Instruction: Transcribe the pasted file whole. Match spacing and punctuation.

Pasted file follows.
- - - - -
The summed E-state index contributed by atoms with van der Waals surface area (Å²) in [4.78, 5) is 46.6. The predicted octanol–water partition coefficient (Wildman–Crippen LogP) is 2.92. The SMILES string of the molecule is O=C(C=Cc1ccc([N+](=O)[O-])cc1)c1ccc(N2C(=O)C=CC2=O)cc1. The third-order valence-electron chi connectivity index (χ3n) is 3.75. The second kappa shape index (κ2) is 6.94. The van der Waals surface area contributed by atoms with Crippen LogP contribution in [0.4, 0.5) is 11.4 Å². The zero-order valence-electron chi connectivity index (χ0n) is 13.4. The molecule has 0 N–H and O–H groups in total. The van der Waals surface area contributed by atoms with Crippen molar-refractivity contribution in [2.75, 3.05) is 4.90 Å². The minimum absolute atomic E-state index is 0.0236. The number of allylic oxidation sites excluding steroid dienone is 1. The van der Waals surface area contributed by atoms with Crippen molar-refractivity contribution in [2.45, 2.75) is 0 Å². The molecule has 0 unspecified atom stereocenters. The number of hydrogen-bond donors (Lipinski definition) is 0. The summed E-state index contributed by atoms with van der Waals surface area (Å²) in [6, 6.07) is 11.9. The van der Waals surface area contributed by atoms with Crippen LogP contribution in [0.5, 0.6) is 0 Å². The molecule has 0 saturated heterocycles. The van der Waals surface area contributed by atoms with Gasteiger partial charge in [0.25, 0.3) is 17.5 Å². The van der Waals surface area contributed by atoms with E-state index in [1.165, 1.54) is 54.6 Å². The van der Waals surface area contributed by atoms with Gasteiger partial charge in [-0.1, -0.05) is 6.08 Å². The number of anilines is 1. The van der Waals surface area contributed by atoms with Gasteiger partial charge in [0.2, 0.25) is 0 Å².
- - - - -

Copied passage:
The summed E-state index contributed by atoms with van der Waals surface area (Å²) in [4.78, 5) is 46.6. The predicted octanol–water partition coefficient (Wildman–Crippen LogP) is 2.92. The SMILES string of the molecule is O=C(C=Cc1ccc([N+](=O)[O-])cc1)c1ccc(N2C(=O)C=CC2=O)cc1. The third-order valence-electron chi connectivity index (χ3n) is 3.75. The second kappa shape index (κ2) is 6.94. The van der Waals surface area contributed by atoms with Crippen LogP contribution in [0.4, 0.5) is 11.4 Å². The zero-order valence-electron chi connectivity index (χ0n) is 13.4. The molecule has 0 N–H and O–H groups in total. The van der Waals surface area contributed by atoms with Crippen molar-refractivity contribution in [2.75, 3.05) is 4.90 Å². The minimum absolute atomic E-state index is 0.0236. The number of allylic oxidation sites excluding steroid dienone is 1. The van der Waals surface area contributed by atoms with Crippen molar-refractivity contribution in [2.45, 2.75) is 0 Å². The molecule has 0 unspecified atom stereocenters. The number of hydrogen-bond donors (Lipinski definition) is 0. The summed E-state index contributed by atoms with van der Waals surface area (Å²) in [6, 6.07) is 11.9. The van der Waals surface area contributed by atoms with Crippen LogP contribution in [0.5, 0.6) is 0 Å². The molecule has 0 saturated heterocycles. The van der Waals surface area contributed by atoms with Gasteiger partial charge in [0.25, 0.3) is 17.5 Å². The van der Waals surface area contributed by atoms with E-state index in [1.165, 1.54) is 54.6 Å². The van der Waals surface area contributed by atoms with Gasteiger partial charge in [-0.1, -0.05) is 6.08 Å². The number of anilines is 1. The van der Waals surface area contributed by atoms with Gasteiger partial charge in [0.2, 0.25) is 0 Å².